An Asian Christian woman living in London blogging about the everyday issues of religion

Thursday, 24 March 2011

Was there a Christian slant to the Budget?

The budget has been well received overall as being one that will drive growth, attract investment into the country and has dealt with the problem of the rising cost of living by providing concessions for first time home buyers and introducing a fuel cut. Was there anything in it, though, to give a Christian hope?
  1.  I was personally delighted that the Chancellor acknowledged that 'a society should not just be judged by the strength of its economy'. Charitable giving in the form of reforms to Gift Aid and changes to inheritance tax reform to encourage people to leave money to charitable causes were in the budget. This reform has received the backing of the Charities Aid Foundation.
  2. £100 million for Science research centres will allow research to be done into areas such as the environment (climate change is a social injustice and every Christian bears a responsibility to safeguard God's creation) and life sciences.  
  3. The increase in the personal allowance to £8,105 will give millions of people extra money in their wage packs every month. This also increases the incentive to work, making work more lucrative than welfare benefit payments.
None of this takes away from the fact that most of us are affected in one way or another financially and drives home the fact that we need to distinguish consumer greed from a genuine consumer need. Aidan Vaughan, Chair of the Association of Christian Financial Advisers, said, 'our nation has to learn the painful lesson of spending less than we earn and to work out the difference between needs and wants'.

Therein lies the Christian message for me. Rampant consumerism and excessive individualism has contributed to the nation's debt. People (not everyone) have come to rely on the safety net of credit and borrowing to cushion their wants. At what point do we need to draw a 'faith line' and take responsibility for our actions?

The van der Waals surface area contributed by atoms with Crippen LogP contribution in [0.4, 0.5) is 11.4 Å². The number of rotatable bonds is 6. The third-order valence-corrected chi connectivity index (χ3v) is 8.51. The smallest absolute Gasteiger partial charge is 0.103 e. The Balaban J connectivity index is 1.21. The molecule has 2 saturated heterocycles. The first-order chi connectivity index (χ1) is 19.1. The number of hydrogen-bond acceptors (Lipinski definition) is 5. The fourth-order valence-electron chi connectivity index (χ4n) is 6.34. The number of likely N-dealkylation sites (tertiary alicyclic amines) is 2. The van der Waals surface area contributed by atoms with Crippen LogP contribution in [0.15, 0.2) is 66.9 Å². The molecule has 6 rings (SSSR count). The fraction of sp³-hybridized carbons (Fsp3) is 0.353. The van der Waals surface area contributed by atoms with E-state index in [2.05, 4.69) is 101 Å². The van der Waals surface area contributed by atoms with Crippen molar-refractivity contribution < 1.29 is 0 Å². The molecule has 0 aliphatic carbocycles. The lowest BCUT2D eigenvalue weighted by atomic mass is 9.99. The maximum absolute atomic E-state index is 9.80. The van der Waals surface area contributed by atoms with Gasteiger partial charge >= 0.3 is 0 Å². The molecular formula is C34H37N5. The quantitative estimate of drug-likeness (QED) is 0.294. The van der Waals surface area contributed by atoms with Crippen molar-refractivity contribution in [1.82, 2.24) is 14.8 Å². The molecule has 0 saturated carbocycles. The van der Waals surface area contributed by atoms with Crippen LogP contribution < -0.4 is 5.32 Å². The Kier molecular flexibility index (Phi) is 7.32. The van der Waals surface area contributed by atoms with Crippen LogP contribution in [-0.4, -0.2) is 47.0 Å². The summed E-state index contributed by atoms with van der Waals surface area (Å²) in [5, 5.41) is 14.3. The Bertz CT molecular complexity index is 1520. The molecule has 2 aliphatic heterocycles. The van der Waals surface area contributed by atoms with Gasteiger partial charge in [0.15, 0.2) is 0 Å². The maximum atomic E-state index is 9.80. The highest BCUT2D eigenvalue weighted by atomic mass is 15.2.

Luke 16:3
No servant can serve two masters: for either he will hate the one, and love the other; or else he will hold to the one, and despise the other. Ye cannot serve God and mammon (material wealth or possessions.)


  1. Very Interesting blog. I am now a follower. I thought you might want to check out Paradox Principles as well.
    All the best, Bob West

  2. Dear Bob,
    Thank you for stopping by and leaving a comment. I have listed your blog on the right and am following you too.
    God bless

  3. I think the issue of personal responsibility is very important. The zeitgeist at the moment seems to be a constant litany of bankerphobia which I find weird considering it wasn't just their fault. It's all a little typical, this blame game. The momentum for the housing boom had to come from somewhere after all - the bankers were very irresponsible and arrogant and closed off from reality... but, or so it seemed to the pseudo socialist me, so were an awful lot of 'ordinary' people :/